The emergence of WeChat has come to symbolise the unique relationship Chinese citizens have with digital platforms. The current information and debate about WeChat is dominated by technical and statistical information, which while valuable, obscures understanding of China’s WeChat use as a “behaviour”.
From Chinese consumer perspective, WeChat has become a ‘must-have’ app for your phone. The prospect of not having WeChat would have unthinkable ramifications ranging from ‘unnecessary inconvenience’ to ‘out-and-out’ social exclusion.
WeChat provides not just a way to chat, but a myriad of integrated services ranging from online shopping to gaming to remotely controlling your household appliances. While functionality of the app is impressive, it is the seamless way that it is used by local consumers that is arguably the most striking aspect of “WeChatopian”.
From understanding WeChat, to understanding WeChat-ting (a behaviour)
A highly valued part of what we do at Resonance is advise our clients on the technical ‘ins’ and ‘outs’ of WeChat and other local digital platforms, a big part of this is providing strategic advise on how brands can optimally structure their ‘digital ecosystem’ to engage their Chinese target – often WeChat in combination with one, or several platforms to create an powerful result for each client.
Through SMART@Resonance, we are now combining our technical expertise with an in-depth perspective on how we can understand consumer behaviour on WeChat as “behaviour”, or “a habit”.
To do this, we commerce each project with strategic research to understand the digital and O2O journey of our client’s target consumer group. Part of this process, we interact with research participants via WeChat and study their behaviour through semiotic and discursive approaches.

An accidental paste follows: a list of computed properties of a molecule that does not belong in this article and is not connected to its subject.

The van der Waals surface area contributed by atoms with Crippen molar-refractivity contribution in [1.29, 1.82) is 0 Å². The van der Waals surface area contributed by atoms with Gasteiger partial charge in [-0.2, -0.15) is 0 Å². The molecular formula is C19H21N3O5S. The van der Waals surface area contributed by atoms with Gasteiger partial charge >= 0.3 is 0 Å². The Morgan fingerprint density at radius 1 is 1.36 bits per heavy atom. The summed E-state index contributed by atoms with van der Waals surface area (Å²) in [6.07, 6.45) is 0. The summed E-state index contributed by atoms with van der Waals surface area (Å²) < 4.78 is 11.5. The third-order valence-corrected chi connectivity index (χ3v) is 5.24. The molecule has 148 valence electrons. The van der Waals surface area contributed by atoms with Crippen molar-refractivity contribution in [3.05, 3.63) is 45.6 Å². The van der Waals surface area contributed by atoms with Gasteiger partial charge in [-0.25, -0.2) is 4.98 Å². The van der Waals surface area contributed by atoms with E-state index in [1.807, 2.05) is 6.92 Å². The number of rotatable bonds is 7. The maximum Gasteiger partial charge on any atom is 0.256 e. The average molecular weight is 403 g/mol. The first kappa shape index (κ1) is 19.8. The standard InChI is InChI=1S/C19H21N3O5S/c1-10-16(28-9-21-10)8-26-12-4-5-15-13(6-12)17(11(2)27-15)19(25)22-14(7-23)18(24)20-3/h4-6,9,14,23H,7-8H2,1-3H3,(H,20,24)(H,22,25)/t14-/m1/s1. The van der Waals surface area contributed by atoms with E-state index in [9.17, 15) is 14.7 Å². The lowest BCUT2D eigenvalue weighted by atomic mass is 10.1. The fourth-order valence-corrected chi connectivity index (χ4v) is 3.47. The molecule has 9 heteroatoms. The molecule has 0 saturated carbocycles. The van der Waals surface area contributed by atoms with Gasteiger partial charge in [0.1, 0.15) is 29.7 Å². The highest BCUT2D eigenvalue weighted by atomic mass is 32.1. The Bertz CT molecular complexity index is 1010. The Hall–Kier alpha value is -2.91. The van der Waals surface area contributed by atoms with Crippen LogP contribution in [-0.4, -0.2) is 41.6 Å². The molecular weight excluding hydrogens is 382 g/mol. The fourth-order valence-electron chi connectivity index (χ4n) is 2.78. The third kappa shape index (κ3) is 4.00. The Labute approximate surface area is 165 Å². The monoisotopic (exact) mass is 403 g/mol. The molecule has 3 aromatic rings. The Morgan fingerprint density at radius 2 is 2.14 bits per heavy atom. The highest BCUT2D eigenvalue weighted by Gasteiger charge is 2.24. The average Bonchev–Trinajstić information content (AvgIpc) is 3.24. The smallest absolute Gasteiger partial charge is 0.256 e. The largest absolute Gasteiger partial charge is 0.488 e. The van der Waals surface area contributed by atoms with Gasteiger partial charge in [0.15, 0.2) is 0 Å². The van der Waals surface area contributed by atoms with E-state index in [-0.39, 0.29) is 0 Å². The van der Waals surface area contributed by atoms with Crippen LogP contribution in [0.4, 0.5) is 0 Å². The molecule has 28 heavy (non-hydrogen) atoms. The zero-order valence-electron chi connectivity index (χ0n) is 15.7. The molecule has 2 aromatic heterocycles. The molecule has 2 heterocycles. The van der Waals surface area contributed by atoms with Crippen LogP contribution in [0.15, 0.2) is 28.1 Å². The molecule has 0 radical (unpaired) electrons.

A key part of this unique process, is to think of local use of WeChat as specific form of ‘technological subjectivity”.
Subjectivity describes the specific relationship that humans have with tools or technologies. It has been argued as the key mechanism creating social change and human history. For example, the world was radically altered when humans used ‘fire’ and ‘the wheel’, and more recently ‘industrial process’. Theorists have argued that each of these tool or technologies create a new relationship or social condition – put simply, a unique mentality based on the way they interact with that specific tool.
WeChat-ting as a specific mindset and behaviour
From this thinking, we have become focussed on understanding the psychological journey consumers take when they use and interact with WeChat.
- How do they engage?
- To what extent do they engage – passive, active, somewhere in-between?
- What personality or mood do consumers adopt while using WeChat?
- How do the conversations they have impact and create relationship?
- What is the relationships that can be formed with brands on WeChat?
- How is this relationship built and deepened over time?
When we compare this relationship to the associated behaviour created by international platforms such as Facebook, Instagram and Snapchat, we notice that WeChat-ism has its own particular form that relates directly to the reality and relationship that Chinese consumers have to technology.
I will outline this unique psychology in a special paper to be presented at ESOMAR GLOBAL QUALITATIVE 2016 in Berlin later this year. For more details on the paper, read here.
However, here is my advice to you in the meantime. If you come across data on WeChat, try to think of the corresponding behaviour or actions the data indicates. Anyone can obtain data, but not everyone can connect it to insight. Time to think about WeChat at a deeper level, to create real brand connection.